1. Caterpillar: – Heavy equipment maker Caterpillar Inc (NYSE:CAT) reported a rise in adjusted first-quarter profit on Thursday, as equipment demand picked up after a pandemic-led slump last year.
Caterpillar is expected to benefit from U.S. President Joe Biden’s massive $2 trillion infrastructure plan that includes hundreds of billions of dollars devoted to building and repairing roads, bridges, mass transit, schools and other infrastructure.
“We’re encouraged by improving conditions in our end markets and are proactively managing supply chain risks,” said Caterpillar Chief Executive Jim Umpleby.
Strong momentum in China, Caterpillar’s other key market, is also likely to aid sales this year, as construction and manufacturing activity expands with the pandemic easing in the country.
2. Comcast: – Comcast Corp (NASDAQ:CMCSA) on Thursday reported quarterly revenue ahead of Wall Street estimates, buoyed by steady demand for its internet and wireless services due to remote work despite pandemic-related weakness in its theme park and film businesses.
Revenue for the fourth-quarter rose 2.2% from a year earlier to $27.21 billion, beating analysts’ estimates of $26.70 billion, according to IBES data from Refinitiv.
The media company gained 461,000 broadband customers in the quarter, topping analysts’ average estimate of 396,000 net additions, according to research firm FactSet. It lost 491,000 video customers in the quarter, more than the 418,000 Wall Street expected, according to FactSet.
3. Merck: – Merck & Co Inc reported a 1.2% fall in quarterly profit on Thursday, hurt by a drop in visits to the doctor’s office because of a resurgence in COVID-19 cases at the beginning of the year in the United States.
The company said sales took an about $600 million hit due to lower visits to the doctors’ office due to the pandemic.
Net earnings fell to $3.18 billion, or $1.25 per share, in the first-quarter ended March 31, from $3.22 billion, or $1.26 per share, a year ago.
4. Amazon: – Amazon.com Inc. is expected to post a strong start to the year, with results driven by continued demand for the company’s e-commerce services and sales gains at its cloud-computing and advertising businesses.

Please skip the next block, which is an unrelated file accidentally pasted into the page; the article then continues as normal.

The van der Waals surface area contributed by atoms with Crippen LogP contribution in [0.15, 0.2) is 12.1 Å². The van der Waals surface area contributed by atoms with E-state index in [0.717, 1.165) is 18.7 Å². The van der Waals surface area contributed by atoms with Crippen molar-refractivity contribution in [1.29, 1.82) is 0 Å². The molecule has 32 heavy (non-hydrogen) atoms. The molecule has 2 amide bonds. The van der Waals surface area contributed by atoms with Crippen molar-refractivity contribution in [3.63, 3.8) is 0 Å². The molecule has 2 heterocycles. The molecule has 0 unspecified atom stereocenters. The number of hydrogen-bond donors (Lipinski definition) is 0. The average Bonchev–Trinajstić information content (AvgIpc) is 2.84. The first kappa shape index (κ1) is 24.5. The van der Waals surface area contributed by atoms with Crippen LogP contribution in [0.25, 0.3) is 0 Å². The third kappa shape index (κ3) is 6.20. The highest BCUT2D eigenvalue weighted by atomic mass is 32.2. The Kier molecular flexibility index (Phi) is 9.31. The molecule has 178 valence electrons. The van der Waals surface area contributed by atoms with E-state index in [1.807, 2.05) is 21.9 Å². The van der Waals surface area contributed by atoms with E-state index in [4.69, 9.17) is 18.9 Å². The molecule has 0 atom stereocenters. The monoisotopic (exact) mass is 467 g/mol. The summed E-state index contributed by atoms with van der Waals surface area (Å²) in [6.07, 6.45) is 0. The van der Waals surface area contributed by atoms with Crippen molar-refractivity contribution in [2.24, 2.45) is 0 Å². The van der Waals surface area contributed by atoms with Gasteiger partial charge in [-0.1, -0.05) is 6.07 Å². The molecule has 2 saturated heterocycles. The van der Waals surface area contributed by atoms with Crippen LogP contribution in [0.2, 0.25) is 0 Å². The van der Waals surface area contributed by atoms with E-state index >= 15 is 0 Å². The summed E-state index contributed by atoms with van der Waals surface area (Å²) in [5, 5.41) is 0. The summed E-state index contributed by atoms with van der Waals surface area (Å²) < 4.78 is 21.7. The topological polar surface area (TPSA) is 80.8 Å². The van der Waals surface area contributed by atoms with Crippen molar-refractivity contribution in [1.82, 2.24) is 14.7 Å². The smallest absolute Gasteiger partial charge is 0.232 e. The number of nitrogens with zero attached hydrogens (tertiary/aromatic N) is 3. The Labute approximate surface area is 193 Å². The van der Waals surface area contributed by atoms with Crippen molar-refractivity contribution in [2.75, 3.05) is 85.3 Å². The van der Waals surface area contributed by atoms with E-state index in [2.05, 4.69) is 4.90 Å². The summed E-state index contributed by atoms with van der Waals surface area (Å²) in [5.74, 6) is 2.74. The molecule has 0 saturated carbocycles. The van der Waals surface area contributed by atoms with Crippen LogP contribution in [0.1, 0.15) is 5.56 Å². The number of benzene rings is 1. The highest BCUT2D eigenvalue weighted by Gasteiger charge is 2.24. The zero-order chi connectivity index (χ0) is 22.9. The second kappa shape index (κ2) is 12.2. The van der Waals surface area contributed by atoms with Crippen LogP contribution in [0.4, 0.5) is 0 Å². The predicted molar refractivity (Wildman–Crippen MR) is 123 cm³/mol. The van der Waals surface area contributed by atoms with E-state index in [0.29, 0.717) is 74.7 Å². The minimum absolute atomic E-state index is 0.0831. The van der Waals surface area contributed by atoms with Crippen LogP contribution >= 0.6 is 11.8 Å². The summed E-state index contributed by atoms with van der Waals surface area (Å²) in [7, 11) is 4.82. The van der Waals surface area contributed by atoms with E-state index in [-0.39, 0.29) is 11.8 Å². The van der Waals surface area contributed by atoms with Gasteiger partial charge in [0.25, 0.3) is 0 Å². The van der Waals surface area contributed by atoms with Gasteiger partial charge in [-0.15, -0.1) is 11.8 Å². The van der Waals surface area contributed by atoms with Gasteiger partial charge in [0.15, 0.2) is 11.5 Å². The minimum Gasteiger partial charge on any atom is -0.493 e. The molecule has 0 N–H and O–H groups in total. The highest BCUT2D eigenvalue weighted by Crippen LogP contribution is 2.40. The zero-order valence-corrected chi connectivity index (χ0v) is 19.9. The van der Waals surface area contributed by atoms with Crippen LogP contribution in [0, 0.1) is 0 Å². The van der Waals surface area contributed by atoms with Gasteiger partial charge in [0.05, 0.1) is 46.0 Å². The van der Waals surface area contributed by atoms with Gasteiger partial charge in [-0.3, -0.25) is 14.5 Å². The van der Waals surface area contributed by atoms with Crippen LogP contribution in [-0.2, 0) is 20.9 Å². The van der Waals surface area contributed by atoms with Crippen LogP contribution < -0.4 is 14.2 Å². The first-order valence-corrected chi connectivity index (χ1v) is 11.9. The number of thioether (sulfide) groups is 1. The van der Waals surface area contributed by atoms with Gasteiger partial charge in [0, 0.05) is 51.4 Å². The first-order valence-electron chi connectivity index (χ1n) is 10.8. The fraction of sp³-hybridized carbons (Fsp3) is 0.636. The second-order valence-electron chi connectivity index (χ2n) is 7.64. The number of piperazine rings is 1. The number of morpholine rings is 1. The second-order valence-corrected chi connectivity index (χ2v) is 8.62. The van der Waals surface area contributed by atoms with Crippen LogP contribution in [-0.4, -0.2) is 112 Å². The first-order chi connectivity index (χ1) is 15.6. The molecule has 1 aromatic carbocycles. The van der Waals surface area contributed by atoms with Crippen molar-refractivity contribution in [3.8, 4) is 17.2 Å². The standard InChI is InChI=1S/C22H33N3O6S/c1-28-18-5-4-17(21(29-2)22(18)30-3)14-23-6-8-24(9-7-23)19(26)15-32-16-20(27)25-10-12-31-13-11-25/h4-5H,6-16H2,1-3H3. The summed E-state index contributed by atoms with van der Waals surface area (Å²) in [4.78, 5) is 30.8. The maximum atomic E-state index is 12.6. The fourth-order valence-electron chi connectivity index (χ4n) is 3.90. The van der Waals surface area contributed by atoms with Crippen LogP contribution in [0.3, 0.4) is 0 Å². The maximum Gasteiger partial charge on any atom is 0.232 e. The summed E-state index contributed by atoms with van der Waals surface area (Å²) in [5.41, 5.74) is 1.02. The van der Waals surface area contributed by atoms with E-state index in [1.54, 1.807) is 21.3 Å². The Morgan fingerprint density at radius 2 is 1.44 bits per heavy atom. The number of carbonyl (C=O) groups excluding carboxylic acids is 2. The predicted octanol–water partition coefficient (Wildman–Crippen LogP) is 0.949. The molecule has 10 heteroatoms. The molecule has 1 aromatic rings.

Amazon’s success in the past year has catapulted the company to new heights, after consumers flocked to online shopping during pandemic lockdowns. The tech giant’s dominant grip over e-commerce and continued expansion into new industries have strengthened its power, although the company continues to face challenges from regulators and some employees.
Seattle-based Amazon is set to report first-quarter earnings after markets close on Thursday. Analysts polled by FactSet on average predict $104.5 billion in quarterly revenue and per-share earnings of $9.54. The company said in February that it expects first-quarter sales between $100 billion and $106 billion—sharply higher than the $75.5 billion it posted a year earlier—and operating income between $3 billion and $6.5 billion.
5. Ford: – Ford Motor (NYSE:F) Co on Wednesday said it expects a global semiconductor shortage could ease this summer but may not be fully resolved until 2022, as the automaker reported a strong first-quarter profit but said the shortage may slash second-quarter production by half.
Ford said the ongoing chip shortage would cost it about $2.5 billion and about 1.1 million units of lost production in 2021.
The No. 2 U.S. automaker handily beat Wall Street’s profit estimate for the quarter, earning 81 cents a share, compared with the consensus 21 cents, according to Refinitiv IBES data. In last year’s first quarter, the company lost 50 cents a share.
Ford shares were down 2.9% in after-hours trade on Wednesday.